One of my closest friends is a talented drama teacher. Theatre trips to see the stage adaptation of Susan Hill’s ‘The Woman in Black’ are a regular feature of her curriculum. I remember my friend telling me that on one of these occasions, the woman in the seat next to her had been so utterly terrified by the production, that she had literally – well, peed her pants! I’ve read Susan Hill’s ‘The Woman in Black’ and although reading it did not have such a profound effect on me, it was nevertheless an engrossing, unsettling read. When my book group settled upon another of Ms Hill’s novellas, ‘The Small Hand,’ as its next read, I was looking forward to being similarly spooked.
Told in the first person, the book follows Adam Snow as he tracks down a rare First Folio edition of Shakespeare’s work. On the way to visit his client, Adam chances upon a deserted house, where he first feels a small, invisible hand in his. Resisting the urge to be drawn by the force of the child’s touch, Adam tries to forget the inexplicable sensation. However he begins to be bothered by nightmares, panic attacks and an impending sense of doom. He tries to discuss his dilemma with his brother, Hugo, who dismisses his fears and suggests a trip to the GP. Determined to uncover the truth about the tiny hand, Adam delves into the history of the White House. HIs encounter with its occupant enables him to unravel the mystery, culminating in a final encounter with the mysterious tiny fingers.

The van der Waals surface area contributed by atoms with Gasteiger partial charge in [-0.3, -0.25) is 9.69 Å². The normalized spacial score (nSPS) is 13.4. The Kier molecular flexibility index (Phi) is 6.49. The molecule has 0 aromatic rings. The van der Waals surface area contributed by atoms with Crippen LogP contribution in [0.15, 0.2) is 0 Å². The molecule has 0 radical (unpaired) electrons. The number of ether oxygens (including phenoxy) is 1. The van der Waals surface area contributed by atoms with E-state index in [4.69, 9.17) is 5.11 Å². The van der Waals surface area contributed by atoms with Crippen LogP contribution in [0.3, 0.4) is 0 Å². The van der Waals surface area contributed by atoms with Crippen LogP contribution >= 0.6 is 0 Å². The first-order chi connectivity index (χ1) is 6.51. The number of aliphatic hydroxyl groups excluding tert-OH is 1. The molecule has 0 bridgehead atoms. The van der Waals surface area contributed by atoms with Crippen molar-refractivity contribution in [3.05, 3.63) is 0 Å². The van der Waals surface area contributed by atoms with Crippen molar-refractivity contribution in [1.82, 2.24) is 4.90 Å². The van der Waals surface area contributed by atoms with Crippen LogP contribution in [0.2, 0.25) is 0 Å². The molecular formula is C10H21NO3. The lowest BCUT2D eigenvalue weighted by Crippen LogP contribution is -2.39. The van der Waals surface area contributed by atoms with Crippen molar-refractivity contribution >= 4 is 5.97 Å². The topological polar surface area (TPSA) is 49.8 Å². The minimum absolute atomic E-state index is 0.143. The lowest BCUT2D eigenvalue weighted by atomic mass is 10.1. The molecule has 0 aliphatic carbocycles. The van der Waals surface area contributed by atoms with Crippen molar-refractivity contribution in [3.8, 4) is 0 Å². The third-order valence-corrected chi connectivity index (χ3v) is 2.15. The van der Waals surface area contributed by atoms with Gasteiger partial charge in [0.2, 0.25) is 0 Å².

Unlike the lady in the theatre, I was not paralysed with fear by this book. That’s probably a good thing, given that I was reading it on my leather sofa! It was an intriguing tale, in so far as the terrors of our Adam’s own mind contrive to bewilder him, but it was not scary. The dark corners of my own mind were not infiltrated by the pull of the small hand. Maybe I am just not easily lead!